Waiting staff are those who work at a restaurant or a bar, and sometimes in private homes, attending customers—supplying them with food and drink as requested. A server or waiting staff takes on a very important role in a restaurant which is to always be attentive and accommodating to the customers. Each waiter follows rules and guidelines that are developed by the manager. Wait staff can abide by these rules by completing many different tasks throughout their shifts, such as food-running, polishing dishes and silverware, helping bus tables, and restocking working stations with needed supplies.
Waiting on tables is (along with nursing and teaching) part of the service sector, and among the most common occupations in the United States. The Bureau of Labor Statistics estimates that, as of May 2008, there were over 2.2 million persons employed as servers in the U.S.
Many restaurants choose a specific uniform for their wait staff to wear. Waitstaff may receive tips as a minor or major part of their earnings, with customs varying widely from country to country.
An individual waiting tables is commonly called a server, front server, waitress (women only), waiter (referring to men or either/any gender), member of the wait staff, waitstaff or serving staff server, waitperson, or less commonly the 1980s American neologism waitron. Archaic terms such as serving girl, serving wench, or serving lad are generally used only within their historical context.
The duties a waiter, wait staff or server partakes in can be tedious and challenging but are vital to the success of the restaurant. Such duties include: preparing a section of tables before guests sit down (e.g., changing the tablecloth, putting out new utensils, cleaning chairs, etc.); offering cocktails, specialty drinks, wine, beer or other beverages; recommending food options; requesting the chef to make changes in how food is prepared; pre-clearing the tables; and serving food and beverages to customers. In some higher-end restaurants, servers have a good knowledge of the wine list and can recommend food–wine pairings. At more expensive restaurants, servers memorize the ingredient list for the dishes and the manner in which the food is prepared; for example, if the menu lists marinated beef, the customer might ask what the beef is marinated in, for how long, and what cut of beef is used in the dish. Silver service staff are specially trained to serve at banquets or high-end restaurants. These servers follow specific rules and service guidelines which makes it a skilled job. They generally wear black and white with a long, white apron (extending from the waist to ankle).
The head server is in charge of the waiting staff and is also frequently responsible for assigning seating. The head server must insure that all staff do their duties accordingly. The functions of a head server can overlap to some degree with that of the maître d'hôtel. Restaurants in North America employ an additional level of waiting staff, known as busboys or busgirls, increasingly referred to as busser or server assistant, to clear dirty dishes, set tables, and otherwise assist the waiting staff.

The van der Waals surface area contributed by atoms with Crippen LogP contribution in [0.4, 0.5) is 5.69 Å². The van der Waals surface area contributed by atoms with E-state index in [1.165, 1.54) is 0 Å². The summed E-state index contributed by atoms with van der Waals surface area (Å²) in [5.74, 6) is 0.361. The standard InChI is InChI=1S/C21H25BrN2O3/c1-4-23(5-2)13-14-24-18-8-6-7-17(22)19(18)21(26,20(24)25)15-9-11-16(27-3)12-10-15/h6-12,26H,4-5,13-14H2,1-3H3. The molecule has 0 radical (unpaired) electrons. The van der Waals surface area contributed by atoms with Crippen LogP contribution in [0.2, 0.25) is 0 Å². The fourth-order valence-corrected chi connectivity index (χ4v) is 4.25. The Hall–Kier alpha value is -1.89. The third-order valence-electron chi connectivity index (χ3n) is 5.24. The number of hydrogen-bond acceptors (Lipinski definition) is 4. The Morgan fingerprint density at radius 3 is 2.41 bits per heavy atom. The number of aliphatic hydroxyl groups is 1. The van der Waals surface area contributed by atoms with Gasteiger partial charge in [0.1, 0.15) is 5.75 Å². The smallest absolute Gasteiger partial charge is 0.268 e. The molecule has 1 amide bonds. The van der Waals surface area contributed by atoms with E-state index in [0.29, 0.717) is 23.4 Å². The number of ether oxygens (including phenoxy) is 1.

Restaurant serving positions require on-the-job training that would be held by an upper-level server in the restaurant. The server will be trained to provide good customer service, learn food items and drinks, and maintain a neat and tidy appearance. Working in a role such as captain in a top rated restaurant requires disciplined role-playing comparable to a theater performance.
In the United States, some states require individuals employed to handle food and beverages to obtain a food handler's card or permit. In these States, servers that do not have a permit or handler's card can not serve. The server can achieve a permit or handler's card online.
No food certification requirements are needed in Canada. However, to serve alcoholic beverages in Canada, servers must undergo their province's online training course within a month of being hired.
Tipping in the United States
Different countries maintain different customs regarding tipping, but, in the United States, a tip paid in addition to the amount presented on the bill for food and drinks is customary. At most sit-down restaurants, servers and bartenders expect a tip after a patron has paid the check. The minimum legally required hourly wage paid to waiters and waitresses in many U.S. states is lower than the minimum wage employers are required to pay for most other forms of labor in order to account for the tips that form a significant portion of the server's income. If wages and tips do not equal the federal minimum wage of $7.25 per hour during any week, the employer is required to increase cash wages to compensate.
Tips average between 15% and 20% of the bill. Twenty percent is expected for good service, more than 20% is expected for great service, and some patrons tip even more for exceptional service. If the server goes above and beyond to ensure the patron enjoys his meal, it is customary to give a higher tip. Some restaurants charge an automatic gratuity for larger parties (usually 6 or more), and the gratuity ranges from 15% to 20% depending on the restaurant.